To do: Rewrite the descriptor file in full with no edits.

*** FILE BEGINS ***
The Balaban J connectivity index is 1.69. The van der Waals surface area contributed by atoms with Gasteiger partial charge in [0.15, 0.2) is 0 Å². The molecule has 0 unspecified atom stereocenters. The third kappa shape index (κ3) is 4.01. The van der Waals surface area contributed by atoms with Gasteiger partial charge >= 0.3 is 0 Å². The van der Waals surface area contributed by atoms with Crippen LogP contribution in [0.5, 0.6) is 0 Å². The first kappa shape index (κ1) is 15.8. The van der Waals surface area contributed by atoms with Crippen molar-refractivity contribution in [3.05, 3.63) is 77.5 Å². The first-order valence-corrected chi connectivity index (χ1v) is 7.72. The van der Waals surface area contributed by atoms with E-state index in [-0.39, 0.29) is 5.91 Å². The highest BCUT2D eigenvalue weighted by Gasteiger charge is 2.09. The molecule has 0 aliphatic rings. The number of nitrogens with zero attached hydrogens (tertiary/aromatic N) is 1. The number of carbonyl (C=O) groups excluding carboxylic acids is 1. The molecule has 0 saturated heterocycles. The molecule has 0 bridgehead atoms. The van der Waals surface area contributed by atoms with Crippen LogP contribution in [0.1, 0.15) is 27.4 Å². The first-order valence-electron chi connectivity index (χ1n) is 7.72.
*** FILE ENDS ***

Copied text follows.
The Balaban J connectivity index is 1.69. The van der Waals surface area contributed by atoms with Gasteiger partial charge in [0.15, 0.2) is 0 Å². The molecule has 0 unspecified atom stereocenters. The third kappa shape index (κ3) is 4.01. The van der Waals surface area contributed by atoms with Gasteiger partial charge >= 0.3 is 0 Å². The van der Waals surface area contributed by atoms with Crippen LogP contribution in [0.5, 0.6) is 0 Å². The first kappa shape index (κ1) is 15.8. The van der Waals surface area contributed by atoms with Crippen molar-refractivity contribution in [3.05, 3.63) is 77.5 Å². The first-order valence-corrected chi connectivity index (χ1v) is 7.72. The van der Waals surface area contributed by atoms with E-state index in [-0.39, 0.29) is 5.91 Å². The highest BCUT2D eigenvalue weighted by Gasteiger charge is 2.09. The molecule has 0 aliphatic rings. The number of nitrogens with zero attached hydrogens (tertiary/aromatic N) is 1. The number of carbonyl (C=O) groups excluding carboxylic acids is 1. The molecule has 0 saturated heterocycles. The molecule has 0 bridgehead atoms. The van der Waals surface area contributed by atoms with Crippen LogP contribution in [0.1, 0.15) is 27.4 Å². The first-order valence-electron chi connectivity index (χ1n) is 7.72.